There are many great ways to stay on top of industry changes and it is critical to do so in our higher education marketing space that evolves so rapidly. I am a big fan of Moz’s Whiteboard Fridays (“WBF”) that Rand Fishkin provides on a weekly basis. He breaks down complex concepts into easy-to-digest chunks of insight and information.
He did it again with a WBF of “8 Old School SEO Practices That Are No Longer Effective.” As certain higher ed SEO practices become antiquated, we need to refocus efforts on where they matter most – the user. Our audience is the most important component to any marketing activity; if we successfully reach them with the information they need, we are likely to get them to take a desired action.
Rather than going through all eight outdated practices, I thought I would share my four takeaways from the video session, and provide a link to the full video, as well.
1. Don’t be spammy… help people.
It is important to not cram keywords into title tags, meta descriptions and the content. You want to draw people in with targeted phrases, but you don’t want them to only see repeated keywords. Provide the right information to people when they need it. By doing that, you are setting yourselves up for success. The search engines are able to pick up on semantic and contextual themes, so leverage these to better target what someone would be more likely to click on in the search results. Again, focus on what the user would click on, don’t just jam keywords in wherever possible.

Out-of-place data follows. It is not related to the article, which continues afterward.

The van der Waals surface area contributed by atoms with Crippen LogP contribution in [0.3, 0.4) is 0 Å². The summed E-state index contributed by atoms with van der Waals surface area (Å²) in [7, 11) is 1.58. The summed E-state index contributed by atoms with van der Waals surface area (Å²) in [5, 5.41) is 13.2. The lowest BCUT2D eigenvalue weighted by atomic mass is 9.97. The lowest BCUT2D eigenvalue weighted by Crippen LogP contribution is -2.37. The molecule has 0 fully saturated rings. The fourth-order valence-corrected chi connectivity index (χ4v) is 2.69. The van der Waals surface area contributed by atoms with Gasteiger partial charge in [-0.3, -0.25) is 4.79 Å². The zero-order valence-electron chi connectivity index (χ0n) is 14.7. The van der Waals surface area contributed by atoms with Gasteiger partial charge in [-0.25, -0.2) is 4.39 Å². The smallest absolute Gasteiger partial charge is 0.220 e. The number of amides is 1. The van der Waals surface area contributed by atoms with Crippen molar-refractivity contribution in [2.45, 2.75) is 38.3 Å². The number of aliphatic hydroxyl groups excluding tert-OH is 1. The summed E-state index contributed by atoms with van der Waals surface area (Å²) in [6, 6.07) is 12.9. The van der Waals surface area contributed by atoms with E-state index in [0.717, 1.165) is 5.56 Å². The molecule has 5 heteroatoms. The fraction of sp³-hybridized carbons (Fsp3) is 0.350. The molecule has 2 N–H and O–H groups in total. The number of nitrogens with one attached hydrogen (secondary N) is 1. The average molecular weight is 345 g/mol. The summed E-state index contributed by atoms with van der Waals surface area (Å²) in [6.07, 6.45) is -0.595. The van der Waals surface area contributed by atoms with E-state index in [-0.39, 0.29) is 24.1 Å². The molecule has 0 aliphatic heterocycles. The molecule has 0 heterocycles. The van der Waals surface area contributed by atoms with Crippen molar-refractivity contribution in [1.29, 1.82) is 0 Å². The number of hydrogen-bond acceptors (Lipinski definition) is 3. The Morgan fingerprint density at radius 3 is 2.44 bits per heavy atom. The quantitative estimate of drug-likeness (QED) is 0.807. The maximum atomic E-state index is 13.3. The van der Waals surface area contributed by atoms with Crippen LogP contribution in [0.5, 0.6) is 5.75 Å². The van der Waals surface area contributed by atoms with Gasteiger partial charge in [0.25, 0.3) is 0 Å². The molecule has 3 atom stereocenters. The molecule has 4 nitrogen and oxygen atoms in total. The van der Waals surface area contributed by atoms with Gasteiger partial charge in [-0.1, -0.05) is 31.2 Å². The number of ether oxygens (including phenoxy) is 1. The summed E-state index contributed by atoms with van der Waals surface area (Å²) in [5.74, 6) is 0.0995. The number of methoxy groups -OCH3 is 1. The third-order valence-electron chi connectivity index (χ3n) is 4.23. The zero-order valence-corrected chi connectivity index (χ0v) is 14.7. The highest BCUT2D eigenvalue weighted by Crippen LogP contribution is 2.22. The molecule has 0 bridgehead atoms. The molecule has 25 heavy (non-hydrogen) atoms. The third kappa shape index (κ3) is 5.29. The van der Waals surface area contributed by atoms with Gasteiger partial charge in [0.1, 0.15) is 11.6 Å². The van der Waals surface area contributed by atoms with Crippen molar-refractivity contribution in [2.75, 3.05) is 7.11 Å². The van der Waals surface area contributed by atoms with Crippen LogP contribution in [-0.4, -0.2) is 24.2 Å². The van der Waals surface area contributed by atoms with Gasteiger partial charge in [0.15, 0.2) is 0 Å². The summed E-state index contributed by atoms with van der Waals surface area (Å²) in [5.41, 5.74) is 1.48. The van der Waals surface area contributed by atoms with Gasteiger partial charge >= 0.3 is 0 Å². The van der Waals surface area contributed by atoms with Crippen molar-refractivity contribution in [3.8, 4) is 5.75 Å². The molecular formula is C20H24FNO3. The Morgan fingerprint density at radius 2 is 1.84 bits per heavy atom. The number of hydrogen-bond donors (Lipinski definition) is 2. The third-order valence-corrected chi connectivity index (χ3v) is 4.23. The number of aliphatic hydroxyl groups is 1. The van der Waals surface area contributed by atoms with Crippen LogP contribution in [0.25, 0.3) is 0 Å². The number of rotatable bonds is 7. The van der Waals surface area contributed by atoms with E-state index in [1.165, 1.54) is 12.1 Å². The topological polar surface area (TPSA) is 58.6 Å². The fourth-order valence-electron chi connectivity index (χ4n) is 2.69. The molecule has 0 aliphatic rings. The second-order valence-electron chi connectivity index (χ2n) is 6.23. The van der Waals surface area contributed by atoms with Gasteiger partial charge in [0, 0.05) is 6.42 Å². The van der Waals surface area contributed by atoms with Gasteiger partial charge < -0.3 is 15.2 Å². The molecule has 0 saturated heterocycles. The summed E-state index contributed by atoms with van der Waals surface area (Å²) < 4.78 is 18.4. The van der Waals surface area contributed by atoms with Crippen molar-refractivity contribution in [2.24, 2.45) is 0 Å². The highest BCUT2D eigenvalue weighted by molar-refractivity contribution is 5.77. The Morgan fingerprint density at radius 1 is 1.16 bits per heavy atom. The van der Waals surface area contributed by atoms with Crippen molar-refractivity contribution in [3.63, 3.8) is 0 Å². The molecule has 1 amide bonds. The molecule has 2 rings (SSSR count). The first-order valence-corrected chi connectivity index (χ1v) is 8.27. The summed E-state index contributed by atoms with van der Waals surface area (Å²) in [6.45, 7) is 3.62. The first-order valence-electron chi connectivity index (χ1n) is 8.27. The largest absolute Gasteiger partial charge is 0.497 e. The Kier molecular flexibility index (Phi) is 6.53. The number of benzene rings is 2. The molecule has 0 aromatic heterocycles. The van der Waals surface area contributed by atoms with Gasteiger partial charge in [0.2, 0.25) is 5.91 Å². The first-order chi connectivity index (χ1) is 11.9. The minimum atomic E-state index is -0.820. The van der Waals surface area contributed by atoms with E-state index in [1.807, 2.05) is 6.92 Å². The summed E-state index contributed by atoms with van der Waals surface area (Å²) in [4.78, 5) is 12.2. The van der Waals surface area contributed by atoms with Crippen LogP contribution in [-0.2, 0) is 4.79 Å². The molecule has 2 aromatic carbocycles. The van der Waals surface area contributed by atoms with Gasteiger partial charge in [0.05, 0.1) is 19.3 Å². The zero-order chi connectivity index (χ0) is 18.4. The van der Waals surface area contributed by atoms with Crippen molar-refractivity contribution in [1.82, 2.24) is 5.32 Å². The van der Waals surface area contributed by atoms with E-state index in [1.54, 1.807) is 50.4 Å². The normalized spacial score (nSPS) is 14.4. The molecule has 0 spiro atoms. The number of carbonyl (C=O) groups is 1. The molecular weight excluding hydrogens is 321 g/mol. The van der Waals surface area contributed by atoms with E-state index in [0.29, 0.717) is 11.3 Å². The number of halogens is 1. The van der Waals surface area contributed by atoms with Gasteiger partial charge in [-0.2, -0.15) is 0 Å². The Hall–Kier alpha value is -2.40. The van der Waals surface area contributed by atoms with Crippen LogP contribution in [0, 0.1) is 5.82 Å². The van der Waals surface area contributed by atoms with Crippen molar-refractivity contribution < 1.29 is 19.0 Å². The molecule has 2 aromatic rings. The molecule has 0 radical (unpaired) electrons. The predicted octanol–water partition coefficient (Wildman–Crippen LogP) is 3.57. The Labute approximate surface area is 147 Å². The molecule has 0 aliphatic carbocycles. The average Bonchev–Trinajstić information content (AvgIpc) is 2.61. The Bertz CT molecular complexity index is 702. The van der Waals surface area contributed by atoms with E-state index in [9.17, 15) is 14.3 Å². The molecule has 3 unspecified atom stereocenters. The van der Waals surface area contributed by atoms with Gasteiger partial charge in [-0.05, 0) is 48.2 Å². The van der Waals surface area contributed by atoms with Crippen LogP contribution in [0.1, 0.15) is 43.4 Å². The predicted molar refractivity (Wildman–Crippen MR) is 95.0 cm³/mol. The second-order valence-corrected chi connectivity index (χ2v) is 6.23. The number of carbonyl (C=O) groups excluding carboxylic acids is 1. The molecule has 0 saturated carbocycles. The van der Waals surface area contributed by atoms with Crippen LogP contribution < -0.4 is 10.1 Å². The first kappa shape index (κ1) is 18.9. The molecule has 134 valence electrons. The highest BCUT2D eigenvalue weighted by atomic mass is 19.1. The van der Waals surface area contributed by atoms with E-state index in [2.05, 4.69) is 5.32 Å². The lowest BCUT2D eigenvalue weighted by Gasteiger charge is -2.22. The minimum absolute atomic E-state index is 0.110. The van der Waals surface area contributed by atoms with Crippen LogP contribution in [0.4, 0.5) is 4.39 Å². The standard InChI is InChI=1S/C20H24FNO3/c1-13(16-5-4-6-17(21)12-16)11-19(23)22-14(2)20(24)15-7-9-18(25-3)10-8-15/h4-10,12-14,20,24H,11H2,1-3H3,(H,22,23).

2. Focus on an intent and topic matching.
No longer does it work to have individual pages for each keyword variation you want to target. Providing Business Administration information, for example, on multiple pages, in only slightly varied ways, could cause confusion for your audience. If it is not helpful for them, then it’s ultimately not going to help you achieve our goals either. Focus on the specific topics at hand and have content that speaks to the subject in the way that makes the most sense. If it takes multiple pages to cover a topic, each page should have a unique differentiator justifying why it is separated out.
3. Link earning, not linkbuilding.
There are a lot of things that should be avoided when it comes to link development, as Fishkin discussed. Creating meaningful, relevant content that is going to get the user to react in some way is critical. Perhaps they’ll share the content via their social network, or are moved to take another desired action. But if it’s not quality information, they are not going to interact with it at all.
4. Draw attention and positive brand experiences.
Rand also talked about linkbait a bit. For any content that you put out on behalf of your brand, it is important that you have focused and strategic intent behind the information. You can’t have irrelevant content that may draw attention. You want to ensure that you garner attention AND that your users have a positive brand experience when they digest your content and navigate through your website.
It is important for your higher education marketing team to stay on top of search engine marketing trends and to evolve your marketing strategy accordingly. Rather than focusing on old school activities that are geared toward optimizing for the search engines, focus on your specific audiences and ensure you are providing valuable content that they’ll interact with. By focusing on the end user, you’ll achieve success with your higher ed search marketing campaign.